If I look at the definition of createStore, what getState does is just return the value of the variable state in the createStore function (this is a closure).

The value of that is undefined -

function createStore (reducer) {
  let state;

So store.getState() returns undefined

So I then run

store.dispatch({ type: "ADD", message: "hello" })

Again looking at the definition of createStore, what dispatch does is set state to the return value of running your reducer with the current value of state and the argument given to dispatch.

messageReducer(undefined, { type: "ADD", message: "hello" })

In your messageReducer function, if the value given as previousState is undefined, it defaults to an empty array, so it’s actually running

messageReducer([], { type: "ADD", message: "hello" })

Now you can check what happens in the switch statement: for the type of "ADD", you return a new array based on the current one, with the value of message concatenated onto any current values. There aren’t any existing values, it’s an empty array. Return value is:

["hello"]

So back to createStore's dispatch function. That sets state to ["hello"].

So then run store.getState() again. This time the value of state is not undefined. It’s

["hello"]

Dispatch again:

store.dispatch({type: "ADD", message: "hello again" })

Reducer runs, this time there’s a value to pass to previousState. The type is "ADD", the message is "hello again", return value is

["hello", "hello again"]

If run getState, that will be the result. And so on and so forth.


Technically it doesn’t really get much more complicated than that (with caveats, mainly related to doing asynchronous things, but the way asynchronous events are handled in redux is the same, but with an extra step).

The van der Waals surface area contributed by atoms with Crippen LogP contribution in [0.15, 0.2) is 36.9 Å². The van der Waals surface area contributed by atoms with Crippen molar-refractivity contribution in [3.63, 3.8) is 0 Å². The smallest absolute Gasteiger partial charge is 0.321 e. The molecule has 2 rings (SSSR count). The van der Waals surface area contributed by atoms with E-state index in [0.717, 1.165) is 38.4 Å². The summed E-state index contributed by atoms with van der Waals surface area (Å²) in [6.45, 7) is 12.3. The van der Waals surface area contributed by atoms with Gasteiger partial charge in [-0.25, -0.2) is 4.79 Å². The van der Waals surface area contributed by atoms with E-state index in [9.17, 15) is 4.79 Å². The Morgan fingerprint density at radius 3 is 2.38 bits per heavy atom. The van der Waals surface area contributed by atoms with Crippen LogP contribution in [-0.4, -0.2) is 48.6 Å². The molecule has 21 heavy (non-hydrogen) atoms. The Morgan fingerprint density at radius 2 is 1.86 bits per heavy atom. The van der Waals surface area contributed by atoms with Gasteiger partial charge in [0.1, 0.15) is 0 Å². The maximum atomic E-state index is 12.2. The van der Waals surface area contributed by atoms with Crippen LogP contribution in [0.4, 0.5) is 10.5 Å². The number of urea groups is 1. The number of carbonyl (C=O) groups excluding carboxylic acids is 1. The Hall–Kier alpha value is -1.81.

It is basically the same as JS browser events: click, touch, drag etc. So like, in React you have

<button onClick={/* some function to run */}>

In plain JS,

myButton.addEventListener("click", /* some function to run */)

The event type is “click”

Actions in Redux are events (the name “action” is wrong, but the name “event” was already taken). You have a type of event, you check what the event is, you do something. And the something you do is return a new state for the app. It’s just done very explicitly, the machinery is fully exposed rather than hidden in the functionality provided by the browser.

In practice you want events for every possible action that you want to affect the state. So even in a small app you end up with lots of actions and state and complicated reducer logic to remake the state. These examples here are very very small, and seem almost pointless. But it’s impossible to explain how to use it by starting with complex examples.


the state variable in createStore could be initialised like this, instead of being undefined:

let state = reducer(undefined, undefined);

Because the first argument (previousState defaults to [], and the second causes the switch to hit the default and just return previousState, that would set the initial state to [].

What Redux’ actual createStore does is run dispatch once before returning. Because the dispatch returns the action, if development tools have been set up for Redux, a developer can then see in a console when the store has fully initialised.

There is also another function that createStore returns, called addListener, that I didn’t include. It’s also very simple. It takes a function as an argument. When addListener is ran it adds that function to an array stored alongside state in the store. Whenever `dispatch runs, it runs every function in the array before returning. This is how you get React to update whenever something is dispatched to update the state.

1 Like

thank you. thats much much clearer. I’m gonna have a play with that code before getting back to the regular Redux.
I will mention, I seem to have succeded in setting initial state simply by declaring

function createStore (reducer) {

  let state=[];

…but I see how

let state = reducer(undefined, undefined);

…works and will assume it’s more robust and move on.
thanks again.